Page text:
Miles or Steps? Measure of a Journey.

Folks often ask me, “how many miles can you and the mules travel in a day?”.

I tell them 25 and they’re not impressed.

Let the day – and miles – begin. Cracker and I get ready to head up the road with Brick. We travel 15 to 25 miles per day with 20 miles being an average day’s run. I walk a lot to save wear and tear on the mules’ backs. (outside South Gifford, MO)

25 miles. Big deal. I can knock off 25 miles in my pickup in half an hour while drinking coffee and splitting a pack of M&Ms with my wife Julia. In 25 miles, the candy will be gone but there’ll still be java left.

Julia and I heading out in our ’92 Dodge on our honeymoon trail ride at Love Valley (NC). You can read Julia’s account of that – and her thoughts on my present mule ramble – here on her site.

It irked me that a day’s worth of mule travel produced such an underwhelming result. So I bought a pedometer.

Mule Miles Math

A pedometer. You know, that thing you strap on your wrist or leg and it counts how many steps you take in a day.

A few days after I bought it, I strapped it to Cracker’s breast plate and set off up the road.

At day’s end I had a look. Based on my map and phone, we’d traveled 25 miles that day. The pedometer backed me up. So far, so good.

25 miles on the pedometer.

But how many steps was that? I clicked on the pedometer settings until I found the steps mode and what I found sorta blew me away. Cracker had made over 58,000 steps that day. Holy Crap! Fifty eight thousand steps. 58,759 to be exact.

Countin’ steps.

58,000 steps seemed like way too many steps. To double check I did some quick math.

One mile is 5,280 feet. That’s 1,760 yards. Cracker’s stride is just under 3 feet – one yard – long. So he was making about 2,000 steps per mile.

2,000 steps X 25 miles = 50,000 steps. It all checked out.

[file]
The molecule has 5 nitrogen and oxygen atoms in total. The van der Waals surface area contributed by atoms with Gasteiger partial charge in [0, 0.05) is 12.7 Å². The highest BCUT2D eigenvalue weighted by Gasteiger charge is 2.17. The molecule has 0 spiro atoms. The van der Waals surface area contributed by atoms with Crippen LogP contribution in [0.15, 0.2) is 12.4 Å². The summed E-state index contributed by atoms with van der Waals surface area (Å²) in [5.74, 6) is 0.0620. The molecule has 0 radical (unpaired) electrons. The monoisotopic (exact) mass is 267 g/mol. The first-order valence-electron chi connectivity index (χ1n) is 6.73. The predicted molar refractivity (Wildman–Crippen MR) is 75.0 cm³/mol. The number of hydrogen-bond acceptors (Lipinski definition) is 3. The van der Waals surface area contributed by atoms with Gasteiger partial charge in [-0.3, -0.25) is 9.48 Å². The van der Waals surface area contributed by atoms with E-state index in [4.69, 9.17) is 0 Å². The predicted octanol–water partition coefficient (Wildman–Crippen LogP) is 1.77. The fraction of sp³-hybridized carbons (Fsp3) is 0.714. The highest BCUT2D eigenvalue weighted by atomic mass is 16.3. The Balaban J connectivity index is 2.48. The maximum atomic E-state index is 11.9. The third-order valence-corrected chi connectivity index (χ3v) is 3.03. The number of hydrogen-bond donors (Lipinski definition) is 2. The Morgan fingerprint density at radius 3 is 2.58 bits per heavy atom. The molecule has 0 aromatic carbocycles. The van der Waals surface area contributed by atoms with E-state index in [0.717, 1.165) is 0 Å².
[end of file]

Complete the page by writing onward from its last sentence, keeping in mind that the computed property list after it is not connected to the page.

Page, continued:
Sheesh! Now that’s impressive. Way better than saying we’d just covered 25 miles.

But that’s not what really got my attention. No, what really opened my eyes was how much friction on the mules’ backs 50,000 steps caused.

I’ll explain that in another post.

Daily Run Adjustment

When I originally wrote this post, the first week of July, I was traveling across Iowa and making 20 – 25 miles per day. Two weeks later the summer heat hit – hard. I cut my daily mileage back to 10 – 20 miles per day. The mules could have walked much farther but their hides wouldn’t have stood up to the heat and friction.

More Pedometer Fun

A few years back, getting ready for the “Lost Sea Expedition”, my wagon voyage across America, I did a similar experiment. Read about it in the article “Not Knots and Miles Anymore”. You can stream the “Lost Sea Expedition” series right here.


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Christian Harberts
4 years ago

I’ve heard of three-toed sloths, but three-toed mules have got to be a vanishingly rare species… Steer well clear of graduate students and doctoral candidates looking for a good subject – you might never see your long-eared pals again! 😉


Bob Skelding
Bob Skelding
4 years ago

Hey Bernie,
It sounds like you’re having a good time and meeting some nice folks. If you could find a tanned sheep skin and use it for a saddle blanket it would probably solve your problem with galls – it always did the trick for me. Take care and safe travels, Bob

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